Veteran says he's through worrying about what people think of him
By David Newton, NASCAR.COM
March 28, 2006
05:08 PM EST (22:08 GMT)
Jeff Gordon says the person that NASCAR fined $10,000 on Tuesday for shoving Matt Kenseth after Sunday's race at Bristol Motor Speedway is closer to who he is than what fans have seen.
Gordon, also placed on probation until Aug. 30, 2006, took a two-handed jab at Kenseth on pit road when Kenseth approached him to explain the bump that sent the four-time Nextel Cup champion from third place to 21st on the final lap.
It was the first time in Gordon's 14-year Cup career that he has been fined for conduct. His team was fined in 2000 for an equipment violation and he was fined twice as an owner for violations on Jimmie Johnson's car involving crew chief Chad Knaus.
"For many, many years I've been so reserved from controversy,'' Gordon said. "For years, I was so concern with, 'What is this person going to think? What is that person going to think?' I was more caught up in that than being true to myself.
"What you see today is a truer Jeff Gordon and who I really am.''
Gordon said he chose to avoid controversy early in his career because he came from an open wheel background and didn't grow up in the Southeast where many drivers came from at the time.
"I felt I had to do extra things to be accepted,'' he said. "Now that I've established myself, I'm older and I understand life a little more, really the way to enjoy life and enjoy racing more is to be me.''
That doesn't mean Gordon condones shoving Kenseth, who like himself has a reputation for racing clean. He placed part of the blame on NASCAR, saying he was told to park on pit road near Kenseth's car instead of driving to his hauler as normally is the case for those outside the top five.
"[Matt] said it best, that it probably wasn't the best time to walk over to me,'' said Gordon, referring to a comment by Kenseth after the incident. "I told NASCAR had I been thinking more clearly at the time without being so angry, I'm sure I wouldn't have shoved him.''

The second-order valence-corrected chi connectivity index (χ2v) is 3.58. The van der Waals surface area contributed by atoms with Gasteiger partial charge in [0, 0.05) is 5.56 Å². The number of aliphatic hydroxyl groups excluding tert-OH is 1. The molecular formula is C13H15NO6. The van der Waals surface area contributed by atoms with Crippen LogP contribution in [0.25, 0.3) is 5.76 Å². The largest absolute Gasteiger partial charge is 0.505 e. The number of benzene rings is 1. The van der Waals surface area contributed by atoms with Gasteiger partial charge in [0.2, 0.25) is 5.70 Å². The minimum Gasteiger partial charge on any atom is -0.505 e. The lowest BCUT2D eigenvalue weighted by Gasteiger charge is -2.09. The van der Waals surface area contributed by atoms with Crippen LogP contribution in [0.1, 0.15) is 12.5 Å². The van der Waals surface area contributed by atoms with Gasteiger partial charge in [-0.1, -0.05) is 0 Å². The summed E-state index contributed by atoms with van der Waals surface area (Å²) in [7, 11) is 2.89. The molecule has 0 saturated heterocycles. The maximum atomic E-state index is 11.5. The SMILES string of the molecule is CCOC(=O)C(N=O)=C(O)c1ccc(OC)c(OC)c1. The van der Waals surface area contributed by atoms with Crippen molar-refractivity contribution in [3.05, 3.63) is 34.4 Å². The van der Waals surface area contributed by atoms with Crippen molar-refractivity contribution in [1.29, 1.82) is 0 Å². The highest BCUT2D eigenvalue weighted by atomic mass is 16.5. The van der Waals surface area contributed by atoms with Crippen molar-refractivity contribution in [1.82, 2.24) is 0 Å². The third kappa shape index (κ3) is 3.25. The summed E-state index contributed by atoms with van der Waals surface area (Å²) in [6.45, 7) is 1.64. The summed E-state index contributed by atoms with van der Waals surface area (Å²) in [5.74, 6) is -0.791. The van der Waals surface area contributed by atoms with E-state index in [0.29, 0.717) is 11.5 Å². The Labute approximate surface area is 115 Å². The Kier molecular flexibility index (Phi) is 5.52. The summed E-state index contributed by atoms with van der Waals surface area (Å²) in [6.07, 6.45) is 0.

Gordon added there appears to be more incidents off the track lately because NASCAR isn't doing enough to temper aggressive driving on the track.
"If somebody intentionally runs into somebody on the track, it seems it has to be so obvious for NASCAR to take action that it usually doesn't happen,'' he said. "Yet off the track, they're easy to jump at it.''
Gordon took offense to a comment by Jeff Burton that he made a conscious decision to wreck Martin Truex Jr. -- an incident in which Burton was caught in -- earlier in the race and that he expects special treatment on the track.
"We have drivers who think it's OK for them to do something, but it's not OK for somebody to do it to them,'' Burton told reporters during a Monday Car of Tomorrow test at Bristol. "Jeff Gordon's a perfect example.''
Gordon said there was no conscious effort to wreck Truex Jr.
"Martin completely checked up in front of me,'' he said. "The problem is I was an inch off his rear bumper when it happened. He did not have any time for error.
"Jeff Burton is mad because he got caught up in the wreck. I didn't see it being any different than when he got into [Scott Riggs]. He didn't mean to get into [Riggs], but people checked up in front of him.''
NASCAR spokesman Jim Hunter said Gordon's fine was consistent with past violations of the same nature, reminding Tony Stewart was fined no more than $10,000 for his first three incidents,
"A lot of people are going to say it should have been more, saying we fined Tony $50,000 [in 2004],'' Hunter said. "But Tony had a string of fines leading up to the $50,000.''
Gordon also admitted missing the Chase for the Nextel Cup last season has somewhat changed his approach to driving.
"I kind of heard a lot last year that maybe I wasn't being aggressive enough on the racetrack,'' said Gordon, who is seventh in points heading into Sunday's race at Martinsville [Va.].
" . . . I'm looking at last year and what as a driver I could have done differently or better at times to get us in the Chase or be in position to win more races. I felt like there were times when I could have been more aggressive.''
Gordon said sometimes that aggression carries over off the track like it did at Bristol.
"I guess that's maybe the Jeff Gordon that has evolved over the years,'' he said. "In the past I've reserved a lot of my emotions. http://www.nascar.com/2006/news/head...ine/index.html